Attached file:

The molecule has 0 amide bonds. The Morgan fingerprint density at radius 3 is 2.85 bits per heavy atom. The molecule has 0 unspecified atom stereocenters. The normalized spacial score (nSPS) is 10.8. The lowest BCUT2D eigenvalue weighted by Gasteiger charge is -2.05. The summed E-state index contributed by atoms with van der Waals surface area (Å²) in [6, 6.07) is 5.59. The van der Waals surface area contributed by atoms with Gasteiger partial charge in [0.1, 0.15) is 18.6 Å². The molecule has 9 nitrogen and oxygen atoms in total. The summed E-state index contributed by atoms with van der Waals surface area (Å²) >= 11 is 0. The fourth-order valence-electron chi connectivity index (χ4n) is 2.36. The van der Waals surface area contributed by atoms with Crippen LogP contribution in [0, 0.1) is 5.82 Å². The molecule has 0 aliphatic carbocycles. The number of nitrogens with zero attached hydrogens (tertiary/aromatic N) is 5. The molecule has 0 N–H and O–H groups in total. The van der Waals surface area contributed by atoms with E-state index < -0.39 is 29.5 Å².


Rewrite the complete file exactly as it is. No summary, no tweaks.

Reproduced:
The molecule has 0 amide bonds. The Morgan fingerprint density at radius 3 is 2.85 bits per heavy atom. The molecule has 0 unspecified atom stereocenters. The normalized spacial score (nSPS) is 10.8. The lowest BCUT2D eigenvalue weighted by Gasteiger charge is -2.05. The summed E-state index contributed by atoms with van der Waals surface area (Å²) in [6, 6.07) is 5.59. The van der Waals surface area contributed by atoms with Gasteiger partial charge in [0.1, 0.15) is 18.6 Å². The molecule has 9 nitrogen and oxygen atoms in total. The summed E-state index contributed by atoms with van der Waals surface area (Å²) >= 11 is 0. The fourth-order valence-electron chi connectivity index (χ4n) is 2.36. The van der Waals surface area contributed by atoms with Crippen LogP contribution in [0, 0.1) is 5.82 Å². The molecule has 0 aliphatic carbocycles. The number of nitrogens with zero attached hydrogens (tertiary/aromatic N) is 5. The molecule has 0 N–H and O–H groups in total. The van der Waals surface area contributed by atoms with E-state index < -0.39 is 29.5 Å².